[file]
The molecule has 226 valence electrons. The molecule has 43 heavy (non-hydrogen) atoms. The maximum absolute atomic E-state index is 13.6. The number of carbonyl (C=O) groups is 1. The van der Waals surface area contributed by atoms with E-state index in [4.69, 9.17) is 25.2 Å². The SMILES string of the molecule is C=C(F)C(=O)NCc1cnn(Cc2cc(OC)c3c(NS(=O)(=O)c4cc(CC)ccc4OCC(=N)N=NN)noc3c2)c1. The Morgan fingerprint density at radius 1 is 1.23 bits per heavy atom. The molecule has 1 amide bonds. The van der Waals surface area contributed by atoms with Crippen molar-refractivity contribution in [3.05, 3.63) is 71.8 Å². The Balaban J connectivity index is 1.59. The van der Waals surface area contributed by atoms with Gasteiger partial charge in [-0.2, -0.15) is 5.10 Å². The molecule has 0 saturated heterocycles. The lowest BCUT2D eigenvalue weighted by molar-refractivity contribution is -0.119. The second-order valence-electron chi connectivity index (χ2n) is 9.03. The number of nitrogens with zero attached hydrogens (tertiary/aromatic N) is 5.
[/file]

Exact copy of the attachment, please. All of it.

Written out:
The molecule has 226 valence electrons. The molecule has 43 heavy (non-hydrogen) atoms. The maximum absolute atomic E-state index is 13.6. The number of carbonyl (C=O) groups is 1. The van der Waals surface area contributed by atoms with E-state index in [4.69, 9.17) is 25.2 Å². The SMILES string of the molecule is C=C(F)C(=O)NCc1cnn(Cc2cc(OC)c3c(NS(=O)(=O)c4cc(CC)ccc4OCC(=N)N=NN)noc3c2)c1. The Morgan fingerprint density at radius 1 is 1.23 bits per heavy atom. The molecule has 1 amide bonds. The van der Waals surface area contributed by atoms with Crippen molar-refractivity contribution in [3.05, 3.63) is 71.8 Å². The Balaban J connectivity index is 1.59. The van der Waals surface area contributed by atoms with Gasteiger partial charge in [-0.2, -0.15) is 5.10 Å². The molecule has 0 saturated heterocycles. The lowest BCUT2D eigenvalue weighted by molar-refractivity contribution is -0.119. The second-order valence-electron chi connectivity index (χ2n) is 9.03. The number of nitrogens with zero attached hydrogens (tertiary/aromatic N) is 5.